In 1950 the Group Areas Act was passed which for four decades was to govern the nature of all residential development. People were obliged to live in the areas designated for their particular race, white, Indian, coloured and African.
The CSIR came up with a standard design for a four-roomed house of 40 sq m, the 51/6 plan. The grand plan was implemented in Soweto from 1955 on a basis that a serviced site was provided and the occupant was to erect a shack until the formal house was built. There were delays in following through with the building of houses. The townships of Tladi, Zondi, Dhlamini, Chiawelo and Senoane were laid out by the end of 1956, followed in 1957 by Jabulani, Phiri and Naledi. Many of the temporary shelters in Moroka and Orlando were now cleared.
The City Council manager of Native Affairs invited Sir. Earnest Oppenheimer to visit Soweto to see the appalling conditions. He was so moved that he arranged for the mining sector to provide a loan from the mining houses for the construction of houses and as a result a massive construction programme was launched.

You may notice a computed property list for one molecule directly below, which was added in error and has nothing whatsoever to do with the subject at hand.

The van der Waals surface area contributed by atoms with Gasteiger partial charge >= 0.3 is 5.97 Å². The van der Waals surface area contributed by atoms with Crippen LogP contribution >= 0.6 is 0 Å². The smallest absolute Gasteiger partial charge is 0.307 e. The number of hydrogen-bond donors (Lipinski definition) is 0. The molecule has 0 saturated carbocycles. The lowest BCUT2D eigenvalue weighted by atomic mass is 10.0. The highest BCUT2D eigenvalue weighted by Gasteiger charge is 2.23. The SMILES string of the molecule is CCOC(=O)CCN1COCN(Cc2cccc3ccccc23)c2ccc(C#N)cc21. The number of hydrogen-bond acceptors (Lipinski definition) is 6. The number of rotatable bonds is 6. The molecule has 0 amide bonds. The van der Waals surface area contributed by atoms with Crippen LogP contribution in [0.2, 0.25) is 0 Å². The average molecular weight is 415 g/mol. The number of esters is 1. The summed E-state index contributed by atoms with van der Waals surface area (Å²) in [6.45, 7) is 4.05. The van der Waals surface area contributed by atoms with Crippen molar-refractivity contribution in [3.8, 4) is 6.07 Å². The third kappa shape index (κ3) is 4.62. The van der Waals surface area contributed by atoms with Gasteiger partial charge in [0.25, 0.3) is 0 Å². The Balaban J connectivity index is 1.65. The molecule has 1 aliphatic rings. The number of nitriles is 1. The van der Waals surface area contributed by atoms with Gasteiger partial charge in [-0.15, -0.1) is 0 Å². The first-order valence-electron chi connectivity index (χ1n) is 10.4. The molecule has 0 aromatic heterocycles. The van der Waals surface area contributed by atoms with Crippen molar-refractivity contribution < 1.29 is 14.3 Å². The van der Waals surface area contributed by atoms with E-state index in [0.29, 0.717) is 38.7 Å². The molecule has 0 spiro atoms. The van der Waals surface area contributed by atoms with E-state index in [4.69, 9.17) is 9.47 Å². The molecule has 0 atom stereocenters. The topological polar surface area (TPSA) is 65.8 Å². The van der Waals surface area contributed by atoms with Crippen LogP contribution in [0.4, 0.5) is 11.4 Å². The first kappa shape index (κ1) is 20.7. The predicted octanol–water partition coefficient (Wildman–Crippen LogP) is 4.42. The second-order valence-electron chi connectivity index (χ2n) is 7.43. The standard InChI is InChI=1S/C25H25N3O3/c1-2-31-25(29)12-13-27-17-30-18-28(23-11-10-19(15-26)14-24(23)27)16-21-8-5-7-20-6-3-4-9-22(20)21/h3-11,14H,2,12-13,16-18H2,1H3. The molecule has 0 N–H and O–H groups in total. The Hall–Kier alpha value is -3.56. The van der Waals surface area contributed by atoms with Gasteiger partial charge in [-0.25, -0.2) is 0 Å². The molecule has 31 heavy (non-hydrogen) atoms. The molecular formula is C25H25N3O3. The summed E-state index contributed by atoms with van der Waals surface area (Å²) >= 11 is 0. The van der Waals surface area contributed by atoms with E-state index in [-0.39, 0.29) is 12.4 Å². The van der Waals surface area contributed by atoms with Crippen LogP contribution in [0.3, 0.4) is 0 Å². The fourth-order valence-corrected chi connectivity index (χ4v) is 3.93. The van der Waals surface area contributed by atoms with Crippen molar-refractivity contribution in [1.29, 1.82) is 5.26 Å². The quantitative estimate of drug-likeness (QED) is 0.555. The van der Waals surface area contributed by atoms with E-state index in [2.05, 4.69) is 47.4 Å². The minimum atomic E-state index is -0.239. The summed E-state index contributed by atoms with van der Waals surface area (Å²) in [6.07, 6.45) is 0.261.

Forced removals from the African freehold townships in the west of Johannesburg like Sophiatown, Martindale and Newclare was a manifestation of the central Nationalist governments intention to implement its Apartheid plan. The residents of the designated areas were forcibly removed to Meadowlands and Diepkloof and the exercise was completed by 1960.

Development of Hostels.

Hostels were a way of life for many years for migrant labour working in mines around Johannesburg Up until the mid 1950’s many migrant workers from the rural areas lived on their employer’s premises in the city, including flat cleaners living at the top of the flats where they worked. The city council systematically and energetically moved male partners out of the premises they shared with their women in the city. The government passed the Natives (Urban areas) Amendment Act, No 12 of 1955, called the “Locations in the Sky” Act. This compelled all flat cleaners living in the city to move out. The authorities built a number of single-sex hostels in Soweto. These were largely ethnically segregated, for example the Dube Hostel was reserved for Nguni speakers whereas the Nancefield hostels were for Sotho speakers. Accommodation was on a dormitory basis with very basic facilities. There was virtually no privacy. These hostels were to become huge social and later on political problems. Hostel dwellers were never properly integrated into township life. Many of these hostels still remain in appalling condition even today.